The horrors of the war were brought vividly to life by Sebastian Cator, a pupil at Harrow School. He read from the diaries of Major Richard Willis, who had also been a pupil at Harrow, in which he described the carnage resulting from landing his men on W Beach at Gallipoli on 25 April 1915. For his part in that action he was one of the famous ‘six VCs before breakfast’ of the Gallipoli landings.
The Grand Secretary, Brigadier Willie Shackell CBE, gave an exhortation that was followed by the last post, a one-minute silence and reveille. The stones were then unveiled and blessed by the Grand Chaplain the Rev Canon Michael Wilson.
The Masonic Charitable Foundation (MCF) is proud to nurture and invest in young people with exceptional talents within the masonic community – such as violinist Helena – through its TalentAid scheme
Most people can only dream of having a real talent in the performing arts, sports or music. Some of us are lucky enough to have enough skill to enjoy a friendly game of rugby at the weekends or a sing-along at a piano at family gatherings, but exceptional talent that can turn a hobby into a career is rare.
If you are the child or grandchild of a Freemason, TalentAid could help your dreams become reality. Helena was only three years old when she first picked up a violin. By 11, she was an accomplished musician and had been accepted into the under-11s National Children’s Orchestra. However, when Helena’s mother struggled to meet the costs of her training, she turned to the MCF’s TalentAid scheme for support.
‘Mum found it difficult to pay for me to go to orchestra rehearsals in London every Saturday. Things like travel and food added up to a large overall cost that she couldn’t manage. This was on top of tuition and orchestra fees – so it was just all too much,’ she says.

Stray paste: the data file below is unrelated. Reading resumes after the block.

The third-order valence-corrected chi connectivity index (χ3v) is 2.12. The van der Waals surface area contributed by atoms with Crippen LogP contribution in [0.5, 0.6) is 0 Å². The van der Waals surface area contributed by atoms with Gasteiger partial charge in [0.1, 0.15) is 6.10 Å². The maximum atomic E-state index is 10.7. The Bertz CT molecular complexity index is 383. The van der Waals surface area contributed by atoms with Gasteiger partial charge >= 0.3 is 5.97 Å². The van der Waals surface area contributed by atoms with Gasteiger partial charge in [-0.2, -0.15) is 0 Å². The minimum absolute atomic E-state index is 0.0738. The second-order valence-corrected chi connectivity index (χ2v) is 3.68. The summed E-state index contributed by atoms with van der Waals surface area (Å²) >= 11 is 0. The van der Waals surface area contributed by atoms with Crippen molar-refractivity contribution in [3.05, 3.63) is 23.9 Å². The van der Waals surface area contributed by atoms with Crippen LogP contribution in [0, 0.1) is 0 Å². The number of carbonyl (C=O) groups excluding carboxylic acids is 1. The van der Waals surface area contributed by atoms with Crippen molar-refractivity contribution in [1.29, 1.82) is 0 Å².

Helena’s grandfather was a Freemason and she would read the publications that were sent to him. ‘Mum saw the TalentAid scheme in one of the magazines and decided to apply for financial support – it was the best decision she ever made!’
The MCF covered Helena’s fees for the under-12s National Children’s Orchestra and workshops to hone her talent. At 13, Helena was accepted into the Guildhall School of Music and Drama, and later into the National Youth Orchestra of Britain, both of which the MCF helped to fund.
‘The MCF was unbelievably kind when it found out that I’d been playing on a rented violin. They bought me my own violin when I was 18, and I still play on it all these years later. Since graduating from the Royal College of Music, I have been lucky enough to travel the world with the European Union Youth Orchestra, play with the BBC’s Philharmonic Orchestra and record film scores with the Philharmonia Orchestra. I’m hugely grateful for the MCF’s support. I wouldn’t be where I am today without it.’
If you are applying for support for the 2018-2019 academic year, TalentAid applications are still open but will close on 31 March 2018. All completed applications will be reviewed in July 2018.
Applications for support for the 2019-2020 academic year will open in November 2018.
If you would like to find out more about the TalentAid Scheme, visit www.mcf.org.uk/talentaid, or call 020 3146 3333. You can also head over to the MCF’s YouTube channel, where Helena tells her TalentAid story: www.youtube.com/masoniccharitablefoundation
It’s never fun to think about our own mortality, yet one third of adults in the UK die every year without having made a will – known as dying intestate
If you die intestate, a set of inflexible rules dictates how your estate will be distributed and to whom. You’ve worked so hard during your life to attain the savings, property and belongings that represent your personal wealth – why would you not want to decide who gets what after you’re gone?
Under intestacy rules, any unmarried partners or stepchildren are ignored, regardless of how loving or long the relationship may have been. Even if you plan to leave everything to your spouse, without a will, your loved one becomes responsible for attaining ‘grants of letters of administration’ via the probate registry, which involves an interview and a great deal of bureaucratic form-filling. Not only will this process delay the release of funds, it is also likely to place added strain on your loved one.
It might also be useful to know that if you leave at least 10 per cent of your taxable estate to charity, you could reduce any inheritance tax liability against your estate, but you can’t leave a gift to charity without a will.